Lexie's Joint is a small burger nook on Islington Street in the former home of MoJo's BBQ. The "Peace-Love-Burgers" vibe is very welcoming, but there's more to to it than that: children's crayon drawings hang from the walls, a few TVs pass the time and a small table near the ordering counter presents a stack of foodie tomes for browsing. About the counter—it's there if you want it (or want to gaze in at the burgers being griddled), but owner Lexie herself (Alexis Wile) will take your order at your table and bring the food out when ready. Seating consists of a few hightop tables with stools and a long dining counter by the window. A small selection of beer and wine is available.
Lexie's Joint uses the now-classic Martin's potato roll, a famously soft and reliable vessel that also houses a few of my other favorite burgers. (Yes, why wait to say it, Lexie's is now one of my favorites.) These are buttered and griddled to give them a slight crispness and a more-than-slight richness that works very well with the beef.
The 4-ounce patties are hand formed and very loosely packed, then griddled and seasoned to yield a lightly crunchy crust and extremely tender, juicy meat. Even after cutting each burger in half (I shared four different burgers on my first visit), I encountered juice explosions on some of the first bites, and the moisture content remained high from beginning to end on all. The flavor of this beef is simple yet extraordinary. Maybe it's the unabashed salting, maybe it's the texture, but even with a myriad of toppings, the beef emerges as the true star of every burger creation at Lexie's.
After my first meal at Lexie's Joint, I grilled (or should I say "griddled") owner/cook KC Cargill about the composition of the grind, but to no avail: he claims that there's nothing special about the meat itself, only about the cooking. Although cuts like shortrib, brisket and flank might make their way into a new blend at a larger Lexie's space in the future, none of them is present in what they use today.
I like that the toppings are diverse and creative but are secondary to the meat and work in harmony with the meat. On all three burgers that included cheese, it was melted beautifully. Of the two with bacon, one was brittle/crumbled and one was served with whole strips.
Here's the run-down of the four burgers I tried:
Stairway to Heaven ($6): From the moment I first set eyes on the menu I was knew I was getting this, as it's made with braised beef shortribs, Cheddar, BBQ sauce (which I omitted) and caramelized onions. I was half hoping the shortribs would be what got ground into the burger, but as a pulled meat topping it was no slouch. What I liked about this burger—beside the beefiness, juiciness and overall flavor intensity—was that the toppings weren't just a collection of ingredients, but one cohesive whole. I liked the bumpy surface too.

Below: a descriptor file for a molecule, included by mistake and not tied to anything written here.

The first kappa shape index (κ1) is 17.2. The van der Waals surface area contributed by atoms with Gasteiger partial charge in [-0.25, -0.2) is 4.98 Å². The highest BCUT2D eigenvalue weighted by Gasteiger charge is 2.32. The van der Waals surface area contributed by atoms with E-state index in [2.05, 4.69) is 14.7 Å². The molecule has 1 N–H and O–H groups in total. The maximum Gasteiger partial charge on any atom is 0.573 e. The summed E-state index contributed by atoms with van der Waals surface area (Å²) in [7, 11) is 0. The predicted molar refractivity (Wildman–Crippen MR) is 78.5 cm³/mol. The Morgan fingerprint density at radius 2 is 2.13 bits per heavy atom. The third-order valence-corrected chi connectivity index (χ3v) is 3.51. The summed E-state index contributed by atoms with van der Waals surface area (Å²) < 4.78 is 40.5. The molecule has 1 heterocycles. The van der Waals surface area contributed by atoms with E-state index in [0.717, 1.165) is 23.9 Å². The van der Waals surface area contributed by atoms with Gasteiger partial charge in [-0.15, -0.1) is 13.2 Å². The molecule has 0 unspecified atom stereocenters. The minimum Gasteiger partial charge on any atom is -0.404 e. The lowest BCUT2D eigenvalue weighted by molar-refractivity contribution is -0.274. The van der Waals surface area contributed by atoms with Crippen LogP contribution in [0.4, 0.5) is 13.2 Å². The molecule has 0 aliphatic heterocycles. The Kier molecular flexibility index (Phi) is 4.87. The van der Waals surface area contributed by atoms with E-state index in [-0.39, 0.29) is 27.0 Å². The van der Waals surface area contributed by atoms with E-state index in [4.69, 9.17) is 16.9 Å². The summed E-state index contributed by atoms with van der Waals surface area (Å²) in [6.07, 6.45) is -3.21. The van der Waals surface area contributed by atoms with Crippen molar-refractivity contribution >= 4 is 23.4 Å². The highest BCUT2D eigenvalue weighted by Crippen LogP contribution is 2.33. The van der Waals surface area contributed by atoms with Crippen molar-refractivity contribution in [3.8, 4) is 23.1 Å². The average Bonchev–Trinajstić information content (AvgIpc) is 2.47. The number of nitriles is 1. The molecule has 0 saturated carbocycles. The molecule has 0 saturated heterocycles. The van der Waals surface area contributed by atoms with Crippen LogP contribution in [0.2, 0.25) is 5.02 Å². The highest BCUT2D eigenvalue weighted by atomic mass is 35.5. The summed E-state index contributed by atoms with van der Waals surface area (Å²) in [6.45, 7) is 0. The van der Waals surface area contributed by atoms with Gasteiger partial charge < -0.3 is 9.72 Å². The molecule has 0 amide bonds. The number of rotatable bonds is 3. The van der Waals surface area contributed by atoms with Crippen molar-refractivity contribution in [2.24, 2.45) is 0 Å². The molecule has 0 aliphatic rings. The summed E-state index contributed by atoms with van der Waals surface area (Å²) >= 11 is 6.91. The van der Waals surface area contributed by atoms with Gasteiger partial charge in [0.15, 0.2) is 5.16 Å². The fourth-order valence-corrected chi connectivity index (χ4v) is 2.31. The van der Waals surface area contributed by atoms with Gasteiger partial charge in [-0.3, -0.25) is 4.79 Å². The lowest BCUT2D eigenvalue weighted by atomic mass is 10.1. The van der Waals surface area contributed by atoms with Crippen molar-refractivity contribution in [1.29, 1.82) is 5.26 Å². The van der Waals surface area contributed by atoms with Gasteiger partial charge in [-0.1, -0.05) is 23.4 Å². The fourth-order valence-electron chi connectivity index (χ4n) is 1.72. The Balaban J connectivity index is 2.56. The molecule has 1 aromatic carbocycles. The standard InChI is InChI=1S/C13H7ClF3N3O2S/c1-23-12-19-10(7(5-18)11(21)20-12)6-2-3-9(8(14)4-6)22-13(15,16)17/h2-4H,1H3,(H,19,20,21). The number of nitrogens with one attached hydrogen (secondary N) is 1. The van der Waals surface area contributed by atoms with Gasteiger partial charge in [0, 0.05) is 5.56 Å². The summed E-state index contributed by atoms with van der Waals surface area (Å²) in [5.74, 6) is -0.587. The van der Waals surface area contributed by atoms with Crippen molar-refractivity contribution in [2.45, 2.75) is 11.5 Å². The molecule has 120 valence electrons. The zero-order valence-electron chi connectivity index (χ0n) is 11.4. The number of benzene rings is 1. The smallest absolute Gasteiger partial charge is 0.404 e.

H-Bomb ($5.50): This Saturday special tops the standard burger with BBQ sauce, Cheddar, bacon (torn), spicy meatloaf and jalapenos. Once again, I omitted the BBQ sauce. Once again, it was meat-on-meat with the result a cohesive whole, though the tartness and heat of the jalapenos made them stand out. Oddly, I tasted onion in there—maybe it was part of the meatloaf. In retrospect, this was probably too similar a choice to the Stairway to Heaven, which I liked more, but I liked both.
Plain Jane ($4): This is just your simple burger, where the most basic toppings can be added for a surcharge: cheese is 25 cents; bacon is 20 cents. After seeing the online menu prior to the visit, I thought, "I'll order the Plain Jane with cheese and a dollar's worth of bacon, just to see how it comes out." I'm glad I didn't. No, this Plane Jane was ordered as plain as possible: no cheese, no bacon, no anything except beef and bun. This turned out to be the most magnificent creation of all, and it needed no ketchup. Just pure, unadulterated beef flavor (okay, cow flavor, since a little butter was also involved).
Peanut Butter Burger: Actually, I'm not sure what the exact name for this burger is, because it's not on the menu. When my burger buddy and I were deciding which burger to choose for our final selection, we went with Lexie's recommendation of this hidden, off-the-menu creation. I've had peanut butter on burgers before (KC's Rib Shack in Manchester makes a good one), but this one best understood the pecking order, with beef the star and peanut butter a decadent accent. That the meat was cooked perfectly was as much of the success as the peanut butter. The bacon was an accentuated accent on this one, with extra crisp, extra pink, hot and still bubbling strips.
The Fries (and such)
We ordered onion rings but received fries by mistake, so we just added them on. I only mention this detail because without having ordered them, I'm not sure if the fries were the Parmesan herb fries listed on the menu or plain ones that I did not see on the menu. They tasted like standard fries—similar to McDonald's, only darker and with skins. Crispness was moderate. Onion rings arrived soon after, looking pale but tasting crispy. These were straight out of clam shack central casting.
The Bottom Line
Simply put, Lexie's Joint is one of the best in its class, reliably turning out burgers that are affordable, perfectly cooked, aggressively seasoned and among the juiciest you'll ever exerience. Whether topped to the hilt or served straight up, the beef comes through in spades. I can't wait to try them again.
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